The Perfectionist.

Whilst trying to do your best is always admirable, if reasonable effort turns into a need for perfection, a commendable personality trait becomes problematic. Perfectionism can lead to reduced self-esteem, unhappiness and underachievement.

The desire among children and young people for high achievement across all areas of their life: academic, sporting, appearance, popularity, etc, has escalated exponentially in recent years. One of the main reasons for this seems to be the regular testing taking place in schools. When adults placed emphasis on test results, children are constantly reminded of the value of academic success. Social media also adds to young people’s insecurity by presenting a distorted view of the lives of others, in which good looks, a perfect figure, a fabulous social life, popularity, money and success all appear to be achieved without effort. Some groups of young people seem to feel this pressure more keenly than others. High achieving girls from schools with a reputation for academic success, are among those most likely to experience the downside of perfectionism.

The perfectionist will: –

  • Become anxious quickly and worry about errors. They will take a long time to finish work or constantly re-start tasks because they aren’t going to plan.
  • Procrastinate; constantly avoiding or putting off activities because they worry that the task may be too difficult for them to complete, and they will be humiliated.
  • Become so frustrated by any mistakes they make, they abandon the whole activity.
  • Be unwilling to try anything new. The child or young person will avoid challenges and be reluctant to think creatively in case their ideas don’t work, and they’re subject to ridicule.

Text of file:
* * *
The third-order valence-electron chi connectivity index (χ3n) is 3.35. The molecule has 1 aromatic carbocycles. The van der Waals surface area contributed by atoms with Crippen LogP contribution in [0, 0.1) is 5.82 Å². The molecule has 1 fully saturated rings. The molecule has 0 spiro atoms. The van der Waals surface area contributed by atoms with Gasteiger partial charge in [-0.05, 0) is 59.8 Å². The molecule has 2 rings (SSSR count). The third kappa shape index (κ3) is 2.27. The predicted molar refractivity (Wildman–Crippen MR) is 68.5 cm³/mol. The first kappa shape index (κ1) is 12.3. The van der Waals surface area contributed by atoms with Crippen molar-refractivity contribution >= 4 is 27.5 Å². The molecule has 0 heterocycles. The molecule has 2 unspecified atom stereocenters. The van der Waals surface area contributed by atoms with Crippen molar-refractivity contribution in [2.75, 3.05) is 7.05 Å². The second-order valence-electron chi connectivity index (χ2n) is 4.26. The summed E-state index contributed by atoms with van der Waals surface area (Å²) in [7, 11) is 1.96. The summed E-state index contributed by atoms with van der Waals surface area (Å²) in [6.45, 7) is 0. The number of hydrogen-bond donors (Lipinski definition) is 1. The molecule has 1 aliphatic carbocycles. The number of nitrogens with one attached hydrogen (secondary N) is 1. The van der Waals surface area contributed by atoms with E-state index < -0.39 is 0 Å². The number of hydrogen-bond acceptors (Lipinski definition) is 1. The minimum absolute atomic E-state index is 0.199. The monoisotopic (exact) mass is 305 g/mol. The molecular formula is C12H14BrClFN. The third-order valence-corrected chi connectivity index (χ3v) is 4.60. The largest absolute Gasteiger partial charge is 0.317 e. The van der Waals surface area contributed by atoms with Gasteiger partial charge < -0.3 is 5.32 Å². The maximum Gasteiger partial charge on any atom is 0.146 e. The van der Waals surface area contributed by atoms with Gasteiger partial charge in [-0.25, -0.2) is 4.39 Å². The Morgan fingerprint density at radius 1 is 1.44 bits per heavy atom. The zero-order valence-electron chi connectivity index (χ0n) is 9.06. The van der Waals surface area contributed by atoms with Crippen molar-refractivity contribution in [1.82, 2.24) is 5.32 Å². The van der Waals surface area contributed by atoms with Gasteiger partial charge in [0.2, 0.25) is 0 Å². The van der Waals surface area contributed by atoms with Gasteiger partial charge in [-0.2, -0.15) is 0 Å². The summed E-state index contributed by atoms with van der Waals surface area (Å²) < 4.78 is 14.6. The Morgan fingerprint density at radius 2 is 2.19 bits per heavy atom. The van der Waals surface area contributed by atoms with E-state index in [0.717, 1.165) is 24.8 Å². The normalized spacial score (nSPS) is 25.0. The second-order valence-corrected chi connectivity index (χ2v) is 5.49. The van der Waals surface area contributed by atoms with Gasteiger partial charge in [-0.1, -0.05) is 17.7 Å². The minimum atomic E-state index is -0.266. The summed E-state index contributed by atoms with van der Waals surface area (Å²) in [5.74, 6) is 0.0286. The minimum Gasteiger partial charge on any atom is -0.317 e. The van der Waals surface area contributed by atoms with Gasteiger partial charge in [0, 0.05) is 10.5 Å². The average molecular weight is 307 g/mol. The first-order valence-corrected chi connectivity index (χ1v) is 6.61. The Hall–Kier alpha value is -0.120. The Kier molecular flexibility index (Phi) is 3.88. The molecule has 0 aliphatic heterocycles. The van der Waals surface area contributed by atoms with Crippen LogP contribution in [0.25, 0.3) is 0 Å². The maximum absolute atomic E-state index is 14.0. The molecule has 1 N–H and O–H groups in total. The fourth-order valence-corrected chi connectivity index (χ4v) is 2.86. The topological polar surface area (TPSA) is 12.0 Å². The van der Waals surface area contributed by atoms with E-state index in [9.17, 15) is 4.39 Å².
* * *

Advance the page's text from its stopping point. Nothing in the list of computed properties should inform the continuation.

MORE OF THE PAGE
• Set unrealistically high expectations of themselves, with concern about failure being out of all proportion to the task in hand.
  • Compare themselves to others; being dismissive of their own achievements.
  • Find it difficult to accept help or advice; exhibiting anger in the face of any perceived criticism.
  • Feel guilty if they aren’t constantly engaged in meaningful work.
  • Have a compulsive drive to achieve: their self-image being based on their accomplishments. 

How to help the young perfectionist: –

  • Provide unconditional affection and care: love unconnected to achievement. 
  • Listen to what the child says, empathise, then help them to view situations from more realistic perspectives.
  • Avoid comparisons with siblings or peers. 
  • Help the child to focus on the effort they are making, rather than their achievement. 
  • Encourage them to concentrate on their own performance, and disregard the performance of others. 
  • Explain the connection between mistakes and success. There are hundreds of examples of errors that led to inventions or discoveries. 

“I have not failed. I’ve just found 10,000 ways that won’t work.”

Thomas Edison – inventor and businessman.

  • Provide them with coping strategies for tackling difficult tasks by, for example, taking complex pieces of work one step at a time. 
  • Give specific praise; avoiding statements about the child being gifted or a genius.
  • Be a role model. Demonstrate how to move on and not dwell on any failures. No one is defined by the mistakes they make. 
  • Help the child or young person to understand social media. What people do and say online is a reflection of what they imagine other people want, and often very different from their reality. 

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